Update on acrylamide levels in food from monitoring years 2007 to 2010


European Food Safety Authority
EFSA Journal
EFSA Journal 2012;10(10):2938 [38 pp.].

EFSA wishes to thank all the Member States and Norway for providing acrylamide occurrence data in food and EFSA’s staff members Liisa Valsta and José Cortiñas Abrahantes for the preparatory work on this scientific output. DCM unit staff members are acknowledged for their input and comments as well as Leif Busk, Josef Schlatter and Thomas Wenzl for reviewing the final report.

Scientific Report of EFSA
On request from
European Commission
Question Number
18 October 2012
Published in the EFSA Journal
23 October 2012
European Food Safety Authority (EFSA) Parma Italy

Recommendations on the monitoring of acrylamide levels in food by the European Commission (EC) were extended in 2010 (EC, 2010). The new Recommendation includes a revised categorisation of food products for monitoring purposes. This report describes the results of European acrylamide monitoring during the period from 2007 to 2010 using the revised product categorisation with 10 main food categories and an additional 26 sub-categories. Twenty-five European countries submitted a total of 13 162 acrylamide results for the four-year period including 2 200 results for the year 2010. During the monitoring period, time trends in acrylamide levels for the food categories were estimated. In 2010, middle bound mean acrylamide values ranged from 31 μg/kg for ‘other processed cereal based foods for infants and young children’ to 1 350 μg/kg for ‘coffee substitutes’. The highest 95th percentile value of 8 044 μg/kg was reported for ‘instant coffee’. The trend analysis showed only few changes in acrylamide levels from 2007 to 2010. At main food category level, a ‘common European trend’ was a decrease in acrylamide levels for ‘processed cereal based foods for infants and young children’ and an increase for ‘coffee and coffee substitutes’. As a ‘common European trend’ at sub-category level, acrylamide levels of ‘biscuits and rusks for infants and young children’ and ‘non-potato savoury snacks’ showed a decrease and an increase was seen for ‘crisp bread’. A marginal decrease was observed for the sub-category ‘other processed cereal based foods for infants and young children’ and a marginal increase was observed for ‘French fries from fresh potatoes’ as well as for ‘instant coffee’. Although only applicable from 2011, acrylamide levels were compared with indicative values recommended by the EC. Indicative values were exceeded in the case of 3-20 % of samples in different food categories based on 2010 monitoring data. An extended time period and detailed descriptions of sample sources would be needed for a more accurate trend evaluation.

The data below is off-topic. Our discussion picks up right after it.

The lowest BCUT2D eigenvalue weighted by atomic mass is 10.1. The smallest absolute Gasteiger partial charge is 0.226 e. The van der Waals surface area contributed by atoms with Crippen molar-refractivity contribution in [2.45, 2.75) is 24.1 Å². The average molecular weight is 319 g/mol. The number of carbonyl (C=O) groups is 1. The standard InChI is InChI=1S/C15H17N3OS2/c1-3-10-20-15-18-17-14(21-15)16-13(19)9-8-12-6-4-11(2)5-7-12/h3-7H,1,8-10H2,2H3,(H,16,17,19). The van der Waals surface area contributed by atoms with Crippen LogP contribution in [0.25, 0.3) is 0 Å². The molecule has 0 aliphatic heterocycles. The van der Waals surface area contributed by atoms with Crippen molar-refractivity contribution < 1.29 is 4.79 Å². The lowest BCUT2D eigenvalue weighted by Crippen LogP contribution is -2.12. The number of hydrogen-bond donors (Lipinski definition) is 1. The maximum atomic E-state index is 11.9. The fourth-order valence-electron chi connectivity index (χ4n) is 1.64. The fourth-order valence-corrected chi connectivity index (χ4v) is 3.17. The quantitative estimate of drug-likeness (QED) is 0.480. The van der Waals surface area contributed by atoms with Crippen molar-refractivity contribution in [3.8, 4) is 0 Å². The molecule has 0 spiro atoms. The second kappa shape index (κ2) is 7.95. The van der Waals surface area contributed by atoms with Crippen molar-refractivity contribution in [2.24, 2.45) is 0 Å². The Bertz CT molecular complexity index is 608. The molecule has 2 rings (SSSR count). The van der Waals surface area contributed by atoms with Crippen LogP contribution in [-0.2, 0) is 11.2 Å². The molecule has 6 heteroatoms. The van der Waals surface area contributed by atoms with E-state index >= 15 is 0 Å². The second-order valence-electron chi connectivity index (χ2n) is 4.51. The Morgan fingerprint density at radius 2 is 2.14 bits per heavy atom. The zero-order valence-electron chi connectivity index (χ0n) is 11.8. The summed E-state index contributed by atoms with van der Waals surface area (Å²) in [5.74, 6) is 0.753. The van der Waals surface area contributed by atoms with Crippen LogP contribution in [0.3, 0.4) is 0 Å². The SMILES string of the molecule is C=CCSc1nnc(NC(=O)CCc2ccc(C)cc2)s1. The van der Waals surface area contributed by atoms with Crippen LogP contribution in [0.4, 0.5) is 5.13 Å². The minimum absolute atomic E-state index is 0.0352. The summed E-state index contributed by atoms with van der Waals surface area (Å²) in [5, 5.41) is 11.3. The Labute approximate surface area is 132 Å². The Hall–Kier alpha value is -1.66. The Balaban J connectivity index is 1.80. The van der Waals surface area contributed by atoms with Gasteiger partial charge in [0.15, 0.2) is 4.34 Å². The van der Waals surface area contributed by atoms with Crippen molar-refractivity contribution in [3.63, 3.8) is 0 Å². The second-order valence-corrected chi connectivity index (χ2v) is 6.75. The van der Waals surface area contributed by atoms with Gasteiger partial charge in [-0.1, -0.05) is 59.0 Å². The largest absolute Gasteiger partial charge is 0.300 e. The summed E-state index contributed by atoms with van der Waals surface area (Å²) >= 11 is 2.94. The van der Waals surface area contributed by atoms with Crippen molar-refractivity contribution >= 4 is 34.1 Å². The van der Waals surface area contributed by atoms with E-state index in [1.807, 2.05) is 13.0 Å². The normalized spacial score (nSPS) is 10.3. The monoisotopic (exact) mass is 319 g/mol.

Acrylamide, food, monitoring, French fries, potato crisps, coffee, cereal products, food categorisation
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